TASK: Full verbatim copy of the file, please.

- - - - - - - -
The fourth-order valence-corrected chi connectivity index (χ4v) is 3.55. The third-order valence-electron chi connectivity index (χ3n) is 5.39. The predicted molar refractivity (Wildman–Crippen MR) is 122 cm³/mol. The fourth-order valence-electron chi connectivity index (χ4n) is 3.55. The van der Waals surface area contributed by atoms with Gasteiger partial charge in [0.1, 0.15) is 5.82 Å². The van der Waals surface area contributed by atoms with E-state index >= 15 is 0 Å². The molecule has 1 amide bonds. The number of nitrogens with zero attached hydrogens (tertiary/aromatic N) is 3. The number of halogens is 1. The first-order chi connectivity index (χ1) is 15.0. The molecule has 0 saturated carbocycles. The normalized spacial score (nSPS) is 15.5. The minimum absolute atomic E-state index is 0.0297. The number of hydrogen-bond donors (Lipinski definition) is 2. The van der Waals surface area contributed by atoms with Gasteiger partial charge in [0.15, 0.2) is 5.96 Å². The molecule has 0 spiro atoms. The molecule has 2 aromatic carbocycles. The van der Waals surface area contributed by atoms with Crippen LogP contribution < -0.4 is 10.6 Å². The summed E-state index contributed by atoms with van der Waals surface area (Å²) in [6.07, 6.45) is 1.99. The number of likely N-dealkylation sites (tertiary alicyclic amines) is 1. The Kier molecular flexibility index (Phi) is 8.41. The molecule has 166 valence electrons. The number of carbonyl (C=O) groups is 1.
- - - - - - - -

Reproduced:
The fourth-order valence-corrected chi connectivity index (χ4v) is 3.55. The third-order valence-electron chi connectivity index (χ3n) is 5.39. The predicted molar refractivity (Wildman–Crippen MR) is 122 cm³/mol. The fourth-order valence-electron chi connectivity index (χ4n) is 3.55. The van der Waals surface area contributed by atoms with Gasteiger partial charge in [0.1, 0.15) is 5.82 Å². The van der Waals surface area contributed by atoms with E-state index >= 15 is 0 Å². The molecule has 1 amide bonds. The number of nitrogens with zero attached hydrogens (tertiary/aromatic N) is 3. The number of halogens is 1. The first-order chi connectivity index (χ1) is 15.0. The molecule has 0 saturated carbocycles. The normalized spacial score (nSPS) is 15.5. The minimum absolute atomic E-state index is 0.0297. The number of hydrogen-bond donors (Lipinski definition) is 2. The van der Waals surface area contributed by atoms with Gasteiger partial charge in [0.15, 0.2) is 5.96 Å². The molecule has 0 spiro atoms. The molecule has 2 aromatic carbocycles. The van der Waals surface area contributed by atoms with Crippen LogP contribution < -0.4 is 10.6 Å². The summed E-state index contributed by atoms with van der Waals surface area (Å²) in [6.07, 6.45) is 1.99. The number of likely N-dealkylation sites (tertiary alicyclic amines) is 1. The Kier molecular flexibility index (Phi) is 8.41. The molecule has 166 valence electrons. The number of carbonyl (C=O) groups is 1.